In the ongoing trial in the Google-Oracle Java lawsuit at the U. S. District Court in San Francisco, Google's executive chairman and former CEO Eric Schmidt took the stand on Tuesday, and strongly defended Android by refuting Oracle's allegations that Google had illegally lifted parts of Sun Microsystems Java platform for use on its popular mobile operating system.
Schmidt is among one of the bigwig tech industry names to testify in the last-week-commenced trial in the lawsuit which Oracle filed against Google after acquiring Sun in 2010. Accusing Google of patent and copyright infringement, Oracle claimed that the company had illegally used Java programming language for developing its Android software.
Schmidt - who was Google's chief technology officer when Sun was developing Java - said on Tuesday that, so far as his understanding of the situation and his experiences and interactions were concerned, Google had done something which was "permissible" and its development of the Android software was "legally correct."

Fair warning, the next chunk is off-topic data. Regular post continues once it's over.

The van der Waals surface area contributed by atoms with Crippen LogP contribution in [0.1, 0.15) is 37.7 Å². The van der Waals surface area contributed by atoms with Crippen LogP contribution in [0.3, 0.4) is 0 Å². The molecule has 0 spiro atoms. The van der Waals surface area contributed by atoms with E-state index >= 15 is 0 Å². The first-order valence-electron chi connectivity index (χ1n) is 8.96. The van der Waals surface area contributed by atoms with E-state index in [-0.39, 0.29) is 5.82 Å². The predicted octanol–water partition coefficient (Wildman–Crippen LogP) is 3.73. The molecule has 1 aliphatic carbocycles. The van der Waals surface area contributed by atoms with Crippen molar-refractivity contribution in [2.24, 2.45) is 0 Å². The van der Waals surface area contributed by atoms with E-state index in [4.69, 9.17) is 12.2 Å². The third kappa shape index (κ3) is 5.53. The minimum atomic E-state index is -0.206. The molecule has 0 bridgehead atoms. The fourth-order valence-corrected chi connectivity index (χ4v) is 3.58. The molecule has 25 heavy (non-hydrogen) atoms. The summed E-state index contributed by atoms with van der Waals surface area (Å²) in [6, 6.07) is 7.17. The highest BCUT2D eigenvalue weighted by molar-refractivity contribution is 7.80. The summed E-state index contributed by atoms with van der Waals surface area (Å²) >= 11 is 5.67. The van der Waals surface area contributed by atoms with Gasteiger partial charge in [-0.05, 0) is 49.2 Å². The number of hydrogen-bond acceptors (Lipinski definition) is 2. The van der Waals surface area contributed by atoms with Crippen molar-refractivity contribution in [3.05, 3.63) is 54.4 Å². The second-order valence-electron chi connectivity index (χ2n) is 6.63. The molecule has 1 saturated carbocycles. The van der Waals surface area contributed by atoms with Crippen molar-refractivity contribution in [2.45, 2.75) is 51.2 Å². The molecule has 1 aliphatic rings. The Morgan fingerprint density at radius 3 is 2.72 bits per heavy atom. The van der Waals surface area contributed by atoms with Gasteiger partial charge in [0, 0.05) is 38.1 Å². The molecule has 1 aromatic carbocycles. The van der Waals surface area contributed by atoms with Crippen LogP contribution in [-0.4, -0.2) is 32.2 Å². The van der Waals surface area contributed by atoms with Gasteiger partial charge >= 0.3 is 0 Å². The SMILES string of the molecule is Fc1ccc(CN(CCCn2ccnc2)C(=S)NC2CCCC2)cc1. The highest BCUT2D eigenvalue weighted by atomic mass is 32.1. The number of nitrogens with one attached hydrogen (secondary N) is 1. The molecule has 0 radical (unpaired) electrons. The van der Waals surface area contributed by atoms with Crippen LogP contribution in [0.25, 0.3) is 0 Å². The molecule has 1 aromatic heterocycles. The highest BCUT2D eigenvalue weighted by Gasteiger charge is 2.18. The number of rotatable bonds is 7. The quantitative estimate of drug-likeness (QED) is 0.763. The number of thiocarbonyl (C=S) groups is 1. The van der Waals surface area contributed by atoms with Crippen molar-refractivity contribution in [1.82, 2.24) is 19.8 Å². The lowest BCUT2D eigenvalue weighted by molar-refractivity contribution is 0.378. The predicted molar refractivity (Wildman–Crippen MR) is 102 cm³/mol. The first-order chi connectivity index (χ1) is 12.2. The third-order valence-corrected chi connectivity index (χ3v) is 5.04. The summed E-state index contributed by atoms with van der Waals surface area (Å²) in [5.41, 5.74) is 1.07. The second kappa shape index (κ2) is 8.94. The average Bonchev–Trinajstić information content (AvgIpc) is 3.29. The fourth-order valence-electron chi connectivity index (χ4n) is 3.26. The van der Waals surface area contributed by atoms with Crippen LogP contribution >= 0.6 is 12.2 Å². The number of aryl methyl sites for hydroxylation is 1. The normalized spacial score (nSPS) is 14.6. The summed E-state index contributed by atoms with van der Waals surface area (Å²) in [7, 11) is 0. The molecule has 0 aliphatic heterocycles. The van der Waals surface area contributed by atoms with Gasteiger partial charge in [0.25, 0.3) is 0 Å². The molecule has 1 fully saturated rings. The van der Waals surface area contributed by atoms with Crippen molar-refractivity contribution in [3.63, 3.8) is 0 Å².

While Oracle, represented by lawyer David Boies, has been trying hard to prove that Google was fully aware that it needed a license to use Java, but still did not acquire the license and illegally mimicked the Sun code while building the application program interfaces (API) for Android, Schmidt said that Google did not need a license for creating its own version of Java.
Noting that "an interface is a specification. a name," Schmidt said: "There's a collection of those names that forms the standard that Java uses. We, Google, implemented those interfaces in our own way."